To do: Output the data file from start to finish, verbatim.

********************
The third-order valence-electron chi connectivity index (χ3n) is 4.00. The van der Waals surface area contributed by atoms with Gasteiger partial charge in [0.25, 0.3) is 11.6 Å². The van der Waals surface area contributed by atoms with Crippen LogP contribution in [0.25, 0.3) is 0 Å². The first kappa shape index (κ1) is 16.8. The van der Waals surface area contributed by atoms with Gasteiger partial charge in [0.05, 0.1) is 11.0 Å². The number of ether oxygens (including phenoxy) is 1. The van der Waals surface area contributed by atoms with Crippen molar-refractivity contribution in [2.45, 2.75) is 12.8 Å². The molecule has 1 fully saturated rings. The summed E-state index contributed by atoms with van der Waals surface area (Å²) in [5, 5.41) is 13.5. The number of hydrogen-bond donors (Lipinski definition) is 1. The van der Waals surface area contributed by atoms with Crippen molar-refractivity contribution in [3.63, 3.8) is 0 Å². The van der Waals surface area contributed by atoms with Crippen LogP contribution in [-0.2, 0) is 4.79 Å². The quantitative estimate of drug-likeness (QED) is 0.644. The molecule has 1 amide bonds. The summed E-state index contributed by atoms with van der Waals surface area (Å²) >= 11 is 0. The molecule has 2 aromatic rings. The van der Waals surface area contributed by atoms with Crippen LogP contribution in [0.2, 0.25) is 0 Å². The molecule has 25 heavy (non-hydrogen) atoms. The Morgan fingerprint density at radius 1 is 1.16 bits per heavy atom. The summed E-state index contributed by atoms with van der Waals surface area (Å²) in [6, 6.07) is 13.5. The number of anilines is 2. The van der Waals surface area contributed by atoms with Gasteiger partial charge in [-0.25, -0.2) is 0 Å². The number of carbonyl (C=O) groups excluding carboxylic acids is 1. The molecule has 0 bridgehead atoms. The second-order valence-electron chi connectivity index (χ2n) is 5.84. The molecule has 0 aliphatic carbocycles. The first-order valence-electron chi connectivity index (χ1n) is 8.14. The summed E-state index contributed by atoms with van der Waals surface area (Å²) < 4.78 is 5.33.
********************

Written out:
The third-order valence-electron chi connectivity index (χ3n) is 4.00. The van der Waals surface area contributed by atoms with Gasteiger partial charge in [0.25, 0.3) is 11.6 Å². The van der Waals surface area contributed by atoms with Crippen LogP contribution in [0.25, 0.3) is 0 Å². The first kappa shape index (κ1) is 16.8. The van der Waals surface area contributed by atoms with Gasteiger partial charge in [0.05, 0.1) is 11.0 Å². The number of ether oxygens (including phenoxy) is 1. The van der Waals surface area contributed by atoms with Crippen molar-refractivity contribution in [2.45, 2.75) is 12.8 Å². The molecule has 1 fully saturated rings. The summed E-state index contributed by atoms with van der Waals surface area (Å²) in [5, 5.41) is 13.5. The number of hydrogen-bond donors (Lipinski definition) is 1. The van der Waals surface area contributed by atoms with Crippen molar-refractivity contribution in [3.63, 3.8) is 0 Å². The van der Waals surface area contributed by atoms with Crippen LogP contribution in [-0.2, 0) is 4.79 Å². The quantitative estimate of drug-likeness (QED) is 0.644. The molecule has 1 amide bonds. The summed E-state index contributed by atoms with van der Waals surface area (Å²) >= 11 is 0. The molecule has 2 aromatic rings. The van der Waals surface area contributed by atoms with Crippen LogP contribution in [0.2, 0.25) is 0 Å². The molecule has 25 heavy (non-hydrogen) atoms. The Morgan fingerprint density at radius 1 is 1.16 bits per heavy atom. The summed E-state index contributed by atoms with van der Waals surface area (Å²) in [6, 6.07) is 13.5. The number of anilines is 2. The van der Waals surface area contributed by atoms with Gasteiger partial charge in [-0.25, -0.2) is 0 Å². The number of carbonyl (C=O) groups excluding carboxylic acids is 1. The molecule has 0 bridgehead atoms. The second-order valence-electron chi connectivity index (χ2n) is 5.84. The molecule has 0 aliphatic carbocycles. The first-order valence-electron chi connectivity index (χ1n) is 8.14. The summed E-state index contributed by atoms with van der Waals surface area (Å²) < 4.78 is 5.33.